No-touch intermittent catheterization: Caregiver point of view on sterility errors, duration, comfort and costs

BERKELEY, CA (UroToday.com) - Despite the lack of evidence, it has always been assumed that the “no touch” catheterization system decreases the risk for infection and increases comfort for caregivers (nurses and nurse students) performing catheterization.

Barriers, complications, adherence, and self-reported quality of life for people using clean intermittent catheterization

BERKELEY, CA (UroToday.com) - This is a pilot study that used cross-sectional survey design to study various complications, adherence, and health-related quality of life in community dwelling men and women who have been using clean intermittent self-catheterization (CISC) for two months or more.

A prospective, randomized, cross-over, multicenter study comparing quality of life using compact vs. standard catheters for intermittent self catheterization - Abstract

Purpose: Intermittent self catheterization (ISC) is the recommended standard treatment for patients with neurogenic bladder dysfunction. However standard intermittent catheters can be unwieldy, difficult to use and carry discreetly; this can influence the patient's ability to perform catheterization efficiently, discretely and in privacy, and therefore affect the patient's quality of life. The objective was to evaluate whether the compact and discrete design of the compact catheter improves the quality of life for ISC users compared with standard catheters.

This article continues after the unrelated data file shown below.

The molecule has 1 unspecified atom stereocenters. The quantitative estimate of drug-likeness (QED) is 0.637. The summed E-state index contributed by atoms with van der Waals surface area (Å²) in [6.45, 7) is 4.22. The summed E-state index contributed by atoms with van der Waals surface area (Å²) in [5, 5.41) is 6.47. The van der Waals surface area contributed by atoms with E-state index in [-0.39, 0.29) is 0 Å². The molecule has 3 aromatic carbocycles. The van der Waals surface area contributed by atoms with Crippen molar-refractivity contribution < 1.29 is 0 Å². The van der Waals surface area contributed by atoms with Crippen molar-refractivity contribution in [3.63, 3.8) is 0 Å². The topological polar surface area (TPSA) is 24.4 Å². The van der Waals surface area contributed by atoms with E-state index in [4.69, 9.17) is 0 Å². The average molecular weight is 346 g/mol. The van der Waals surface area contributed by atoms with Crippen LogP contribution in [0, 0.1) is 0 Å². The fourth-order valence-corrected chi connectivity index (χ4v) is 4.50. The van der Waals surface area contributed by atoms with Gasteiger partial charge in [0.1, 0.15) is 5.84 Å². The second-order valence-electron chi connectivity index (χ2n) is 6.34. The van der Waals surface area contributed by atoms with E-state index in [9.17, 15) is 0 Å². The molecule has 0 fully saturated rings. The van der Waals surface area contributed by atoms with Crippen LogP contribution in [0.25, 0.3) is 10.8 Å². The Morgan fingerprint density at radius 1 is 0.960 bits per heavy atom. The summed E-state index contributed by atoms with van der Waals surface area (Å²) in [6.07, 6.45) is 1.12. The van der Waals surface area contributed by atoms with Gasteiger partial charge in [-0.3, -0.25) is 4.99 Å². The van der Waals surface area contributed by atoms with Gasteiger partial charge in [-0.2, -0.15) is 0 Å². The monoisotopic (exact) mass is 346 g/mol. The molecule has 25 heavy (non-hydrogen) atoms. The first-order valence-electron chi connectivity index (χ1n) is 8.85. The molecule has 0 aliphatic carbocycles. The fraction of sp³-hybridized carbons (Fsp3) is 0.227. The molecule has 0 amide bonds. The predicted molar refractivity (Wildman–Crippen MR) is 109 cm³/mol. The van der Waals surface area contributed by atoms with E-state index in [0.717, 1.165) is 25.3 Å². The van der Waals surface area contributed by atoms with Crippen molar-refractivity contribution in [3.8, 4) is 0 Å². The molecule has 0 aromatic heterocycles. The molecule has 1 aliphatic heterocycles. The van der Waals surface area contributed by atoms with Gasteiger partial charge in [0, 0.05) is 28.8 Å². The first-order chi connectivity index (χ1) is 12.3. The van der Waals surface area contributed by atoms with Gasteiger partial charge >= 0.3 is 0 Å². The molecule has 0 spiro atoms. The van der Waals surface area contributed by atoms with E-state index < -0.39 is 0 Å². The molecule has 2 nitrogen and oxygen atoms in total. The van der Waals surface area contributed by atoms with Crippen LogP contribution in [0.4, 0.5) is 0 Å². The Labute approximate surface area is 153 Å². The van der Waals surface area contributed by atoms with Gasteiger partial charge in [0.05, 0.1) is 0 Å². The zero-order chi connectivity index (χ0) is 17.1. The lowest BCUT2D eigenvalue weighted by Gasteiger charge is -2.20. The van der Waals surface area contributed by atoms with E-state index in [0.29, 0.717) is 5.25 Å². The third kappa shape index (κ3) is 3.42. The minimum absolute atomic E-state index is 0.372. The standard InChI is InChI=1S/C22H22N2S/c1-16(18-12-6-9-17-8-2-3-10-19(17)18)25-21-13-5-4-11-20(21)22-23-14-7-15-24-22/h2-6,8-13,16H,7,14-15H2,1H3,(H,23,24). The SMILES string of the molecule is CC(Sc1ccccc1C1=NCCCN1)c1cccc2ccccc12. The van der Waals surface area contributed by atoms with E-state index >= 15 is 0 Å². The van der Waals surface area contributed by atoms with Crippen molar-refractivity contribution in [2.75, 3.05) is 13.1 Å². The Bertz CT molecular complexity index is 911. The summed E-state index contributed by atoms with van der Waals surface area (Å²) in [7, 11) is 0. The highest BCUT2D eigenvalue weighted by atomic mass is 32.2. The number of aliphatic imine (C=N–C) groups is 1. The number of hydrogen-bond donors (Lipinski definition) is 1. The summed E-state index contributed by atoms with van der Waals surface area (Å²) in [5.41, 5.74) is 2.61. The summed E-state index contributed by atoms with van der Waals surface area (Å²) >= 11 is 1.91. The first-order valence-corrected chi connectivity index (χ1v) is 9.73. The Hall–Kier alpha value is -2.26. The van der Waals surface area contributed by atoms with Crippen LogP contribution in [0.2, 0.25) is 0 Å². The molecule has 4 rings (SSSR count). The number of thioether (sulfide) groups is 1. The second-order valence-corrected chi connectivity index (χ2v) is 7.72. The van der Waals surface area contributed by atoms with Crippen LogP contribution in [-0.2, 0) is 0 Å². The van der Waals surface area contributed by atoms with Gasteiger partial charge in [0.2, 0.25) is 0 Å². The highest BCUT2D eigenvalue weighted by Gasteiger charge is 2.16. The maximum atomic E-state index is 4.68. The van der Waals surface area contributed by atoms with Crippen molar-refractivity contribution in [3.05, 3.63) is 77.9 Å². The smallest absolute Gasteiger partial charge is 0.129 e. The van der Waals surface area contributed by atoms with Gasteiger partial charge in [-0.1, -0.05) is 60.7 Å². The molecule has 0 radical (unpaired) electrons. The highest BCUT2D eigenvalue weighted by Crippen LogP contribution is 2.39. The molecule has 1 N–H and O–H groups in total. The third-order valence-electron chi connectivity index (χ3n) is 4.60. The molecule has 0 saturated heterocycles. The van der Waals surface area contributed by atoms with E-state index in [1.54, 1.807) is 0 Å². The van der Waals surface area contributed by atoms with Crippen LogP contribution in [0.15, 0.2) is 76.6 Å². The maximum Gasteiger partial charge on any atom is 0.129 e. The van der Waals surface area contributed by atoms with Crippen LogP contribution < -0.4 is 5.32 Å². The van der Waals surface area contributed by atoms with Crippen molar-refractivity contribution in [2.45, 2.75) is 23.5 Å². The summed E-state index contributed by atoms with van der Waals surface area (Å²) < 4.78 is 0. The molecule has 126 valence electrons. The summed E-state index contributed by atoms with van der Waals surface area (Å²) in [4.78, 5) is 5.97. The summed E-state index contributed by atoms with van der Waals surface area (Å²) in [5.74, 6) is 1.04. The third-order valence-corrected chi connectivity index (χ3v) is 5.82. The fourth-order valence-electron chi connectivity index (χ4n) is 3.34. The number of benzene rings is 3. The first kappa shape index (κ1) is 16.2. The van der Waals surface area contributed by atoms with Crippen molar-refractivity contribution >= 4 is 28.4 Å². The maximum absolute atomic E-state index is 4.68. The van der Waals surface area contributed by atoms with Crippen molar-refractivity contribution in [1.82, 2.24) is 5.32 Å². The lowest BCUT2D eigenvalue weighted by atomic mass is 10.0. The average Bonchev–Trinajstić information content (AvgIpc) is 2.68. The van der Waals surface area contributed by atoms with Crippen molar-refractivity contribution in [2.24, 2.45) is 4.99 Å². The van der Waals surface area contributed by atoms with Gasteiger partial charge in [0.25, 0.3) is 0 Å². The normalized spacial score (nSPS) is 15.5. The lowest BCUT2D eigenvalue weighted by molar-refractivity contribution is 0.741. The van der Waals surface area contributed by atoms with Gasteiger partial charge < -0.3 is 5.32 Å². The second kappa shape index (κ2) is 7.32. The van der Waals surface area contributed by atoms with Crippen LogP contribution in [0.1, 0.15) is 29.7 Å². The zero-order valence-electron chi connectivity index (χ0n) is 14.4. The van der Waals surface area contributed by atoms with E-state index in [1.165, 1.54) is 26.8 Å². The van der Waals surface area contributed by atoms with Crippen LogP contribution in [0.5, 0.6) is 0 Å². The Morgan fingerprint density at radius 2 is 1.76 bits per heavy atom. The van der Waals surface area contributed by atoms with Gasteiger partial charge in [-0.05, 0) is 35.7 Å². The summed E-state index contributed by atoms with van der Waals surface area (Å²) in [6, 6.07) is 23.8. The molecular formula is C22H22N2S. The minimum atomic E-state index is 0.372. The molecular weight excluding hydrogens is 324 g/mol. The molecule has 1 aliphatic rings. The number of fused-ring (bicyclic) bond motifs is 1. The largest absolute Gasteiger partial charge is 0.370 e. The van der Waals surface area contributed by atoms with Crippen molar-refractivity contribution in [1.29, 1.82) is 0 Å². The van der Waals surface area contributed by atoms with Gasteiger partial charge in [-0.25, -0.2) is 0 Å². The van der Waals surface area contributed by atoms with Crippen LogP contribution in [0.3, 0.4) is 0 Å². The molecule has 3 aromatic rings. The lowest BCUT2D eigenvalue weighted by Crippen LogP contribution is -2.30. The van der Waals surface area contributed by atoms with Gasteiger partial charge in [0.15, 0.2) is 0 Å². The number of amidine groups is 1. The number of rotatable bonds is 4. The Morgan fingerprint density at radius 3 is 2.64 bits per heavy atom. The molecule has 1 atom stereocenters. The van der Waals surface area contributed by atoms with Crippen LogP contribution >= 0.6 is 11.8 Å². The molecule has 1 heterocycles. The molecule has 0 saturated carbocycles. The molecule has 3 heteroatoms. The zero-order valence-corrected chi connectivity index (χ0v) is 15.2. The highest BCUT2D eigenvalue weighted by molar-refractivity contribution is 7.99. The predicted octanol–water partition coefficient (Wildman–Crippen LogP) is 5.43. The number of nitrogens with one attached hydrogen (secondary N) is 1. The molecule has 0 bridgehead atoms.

Benefits of the insertion tip and closed-system sleeve for intermittent catheterization

Purpose: Typically performed several times a day, intermittent catheterization (IC) is considered a generally safe and effective method for emptying the bladder and can be used on a short or long term basis as needed.

No-touch intermittent catheterization: Caregiver point of view on sterility errors, duration, comfort and costs - Abstract

Aims: To determine which method of intermittent urinary catheterization, sterile with a catheterization-set or the no-touch method, offers the most advantages for caregivers in a hospital setting.

Psychological coping with intermittent self-catheterisation (ISC) in people with spinal injury: A qualitative study - Abstract